Unbundling real estate
There's a lot of risk in real estate. Just owning it, of course, is the main risk. It can work out well for people lucky enough to be able to put a small down payment on a house before it soars in value.
Why it matters: Real estate can also cause a global financial crisis, should millions of Americans find themselves underwater on their mortgages.
Driving the news: Wall Street is increasingly looking for ways to take on these risks. Companies like Point will buy an equity stake in your home, while Zillow and Opendoor will take on the risk of finding a buyer, giving you an up-front cash payment for your house, no staging or repainting necessary. Often, the houses they buy end up getting rented out by giant Wall Street landlords, rather than being sold to individuals.
- Redfin is trying out a similar approach for buyers, moving toward a future where house hunters can buy entirely online.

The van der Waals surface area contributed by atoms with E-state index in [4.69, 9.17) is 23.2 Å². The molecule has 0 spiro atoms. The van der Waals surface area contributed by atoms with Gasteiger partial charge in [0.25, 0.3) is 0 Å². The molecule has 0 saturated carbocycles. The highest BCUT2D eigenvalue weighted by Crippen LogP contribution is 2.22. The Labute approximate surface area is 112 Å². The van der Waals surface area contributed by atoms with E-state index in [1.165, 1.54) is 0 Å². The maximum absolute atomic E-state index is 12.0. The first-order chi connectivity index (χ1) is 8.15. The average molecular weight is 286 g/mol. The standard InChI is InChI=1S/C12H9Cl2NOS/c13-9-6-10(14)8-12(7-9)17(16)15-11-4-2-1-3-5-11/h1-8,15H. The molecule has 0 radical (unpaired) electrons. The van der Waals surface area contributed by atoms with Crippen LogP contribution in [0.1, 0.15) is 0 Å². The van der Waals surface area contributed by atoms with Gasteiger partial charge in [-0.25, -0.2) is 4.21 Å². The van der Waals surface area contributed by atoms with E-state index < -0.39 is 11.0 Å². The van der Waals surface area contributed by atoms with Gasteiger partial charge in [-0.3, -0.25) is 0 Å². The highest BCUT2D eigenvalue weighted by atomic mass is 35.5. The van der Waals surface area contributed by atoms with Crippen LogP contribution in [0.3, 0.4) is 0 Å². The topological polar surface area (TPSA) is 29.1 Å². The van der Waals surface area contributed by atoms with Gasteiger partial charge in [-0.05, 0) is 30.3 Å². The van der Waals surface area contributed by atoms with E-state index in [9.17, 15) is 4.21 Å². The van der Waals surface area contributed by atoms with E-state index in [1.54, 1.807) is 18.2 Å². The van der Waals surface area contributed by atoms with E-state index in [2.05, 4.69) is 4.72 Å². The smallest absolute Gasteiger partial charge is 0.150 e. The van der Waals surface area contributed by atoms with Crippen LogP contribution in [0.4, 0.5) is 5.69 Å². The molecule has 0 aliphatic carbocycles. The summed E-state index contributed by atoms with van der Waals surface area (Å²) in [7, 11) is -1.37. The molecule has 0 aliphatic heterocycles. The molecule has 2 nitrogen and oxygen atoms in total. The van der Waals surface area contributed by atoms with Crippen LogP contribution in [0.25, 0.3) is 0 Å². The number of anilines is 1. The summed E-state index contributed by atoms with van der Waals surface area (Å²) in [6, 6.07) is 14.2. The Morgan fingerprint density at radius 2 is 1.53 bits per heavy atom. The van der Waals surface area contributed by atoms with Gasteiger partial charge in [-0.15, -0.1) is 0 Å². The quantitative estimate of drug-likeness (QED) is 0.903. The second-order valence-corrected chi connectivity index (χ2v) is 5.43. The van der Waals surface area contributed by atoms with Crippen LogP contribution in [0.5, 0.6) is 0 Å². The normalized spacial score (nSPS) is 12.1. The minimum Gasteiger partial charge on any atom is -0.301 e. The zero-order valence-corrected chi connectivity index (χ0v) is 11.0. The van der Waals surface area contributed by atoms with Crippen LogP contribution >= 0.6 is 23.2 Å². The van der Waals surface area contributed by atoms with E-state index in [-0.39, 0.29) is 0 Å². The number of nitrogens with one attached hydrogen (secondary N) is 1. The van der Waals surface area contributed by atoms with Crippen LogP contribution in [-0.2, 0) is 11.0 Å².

- The entrenched system of 6% brokerage commissions is being taken to court, with Redfin's CEO describing the existing MLS cartel as a dinosaur about to be hit by an asteroid.
What we’re seeing: WeWork was designed to be asset-light, renting out office space and then subleasing it to smaller tenants. Now, seeing demand for real estate risk, it has created a sister company, ARK, to buy up the buildings it's renting in. Investors get to choose exactly which risk they're interested in.
- The government is also in the business of reallocating real estate risk to revitalize depressed urban areas. University of Georgia law professor Mehrsa Baradaran has proposed a "Homestead Act for the 21st Century" that would give abandoned properties to local residents without needing to create financier-friendlyOpportunity Zones.
The big picture: De-risking homeownership has always made sense. That's why the government created Fannie Mae and Freddie Mac. If Silicon Valley financiers lose money by taking on these risks, well, they can afford to. And if they can find a way to efficiently renovate homes at scale, that could save more than money, it could save marriages.